There are legal and moral issues around enforcement for failing to properly isolate. But if our goal is stamping out Covid, don’t overlook the unintended consequences, writes law professor Andrew Geddis.
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The revelation that Auckland’s new level three lockdown was triggered by infectious individuals failing to properly self-isolate has awakened some people’s vengeful angels. The rules must be tightened, it’s claimed. The police must prosecute, it’s argued.
Even Jacinda Ardern came as close to leading out a torches-and-pitchfork mob as we’re ever likely to see from her: “No one – in Cabinet, no minister, no politician, none of us that I’ve spoken to – think that this is tolerable. You know, what has happened here has been a clear breach and everyone is frustrated by it.”
Jacinda’s not just disappointed. She’s more than a bit miffed.
There are quite understandable reasons for her reaction. After all, the consequence of failing to properly isolate is that a third of the country now faces a minimum of another week of lost freedoms, kids away from school, slashed business incomes and trying to find something new on Netflix to watch. Not to mention the more serious threat of Covid-19 spreading more widely, and our national death toll of 26 increasing.
So, what are the current rules applying to those in self-isolation, are they sufficient, and what should be done about those breaking them?
First of all, we need to distinguish targeted self-isolation rules from the general level three lockdown rules that apply to everyone in Auckland this week. These latter rules have been applied through an order under the Covid-19 Public Health Act 2020. Anyone who intentionally breaches these rules can be prosecuted, with a potential penalty of up to six months imprisonment or a $4000 fine.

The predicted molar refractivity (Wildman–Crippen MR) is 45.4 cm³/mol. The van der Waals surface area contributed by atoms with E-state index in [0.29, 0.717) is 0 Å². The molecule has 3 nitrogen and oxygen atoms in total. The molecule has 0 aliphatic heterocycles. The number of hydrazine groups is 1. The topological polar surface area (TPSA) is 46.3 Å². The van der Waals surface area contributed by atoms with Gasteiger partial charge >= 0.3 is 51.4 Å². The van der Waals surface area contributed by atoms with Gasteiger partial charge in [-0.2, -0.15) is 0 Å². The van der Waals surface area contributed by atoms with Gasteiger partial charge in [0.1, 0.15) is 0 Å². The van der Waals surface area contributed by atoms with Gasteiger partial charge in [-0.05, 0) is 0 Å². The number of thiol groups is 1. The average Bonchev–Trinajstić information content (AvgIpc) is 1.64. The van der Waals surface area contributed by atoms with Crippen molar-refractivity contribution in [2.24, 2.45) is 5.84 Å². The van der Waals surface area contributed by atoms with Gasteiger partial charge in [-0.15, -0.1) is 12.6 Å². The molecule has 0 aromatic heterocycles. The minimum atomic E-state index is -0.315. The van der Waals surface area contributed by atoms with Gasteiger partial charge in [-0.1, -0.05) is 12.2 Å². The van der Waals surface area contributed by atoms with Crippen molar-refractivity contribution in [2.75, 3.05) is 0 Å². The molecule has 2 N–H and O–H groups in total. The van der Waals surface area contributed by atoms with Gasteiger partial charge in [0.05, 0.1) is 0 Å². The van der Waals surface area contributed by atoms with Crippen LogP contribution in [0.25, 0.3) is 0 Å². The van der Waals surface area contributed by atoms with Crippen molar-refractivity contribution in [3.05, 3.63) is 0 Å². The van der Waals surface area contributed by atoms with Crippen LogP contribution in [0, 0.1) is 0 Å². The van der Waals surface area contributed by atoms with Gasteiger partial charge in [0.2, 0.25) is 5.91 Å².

And these sorts of prosecutions do occur; apparently there’s been over 800 of them since Covid-19 hit our shores a year ago. Of course, that’s only a small sample of total lockdown breaches as police practice has been to only prosecute egregious, or repeat, offenders. Which probably is fair enough if we want to avoid completely clogging up our courts.
However, orders under the Covid-19 Public Health Act cannot be made in respect of specific individuals, such as close contacts of those testing positive to the virus. Those situations instead are dealt with under the Health Act 1956, s 70. This legislation empowers a medical officer of health to “require persons … to be isolated [or] quarantined … as he (sic) sees fit”. And refusing to comply with such requirements is, again, an offence with a potential penalty of up to six months imprisonment or a $4000 fine.
All of which might then seem pretty straightforward. There’s an existing legal power to make people self-isolate. Failing to comply with such a requirement can attract reasonably severe sanctions. Why, then, do we not start hanging some more admirals pour encourager les autres?
Perhaps matters aren’t quite so cut-and-dried, however.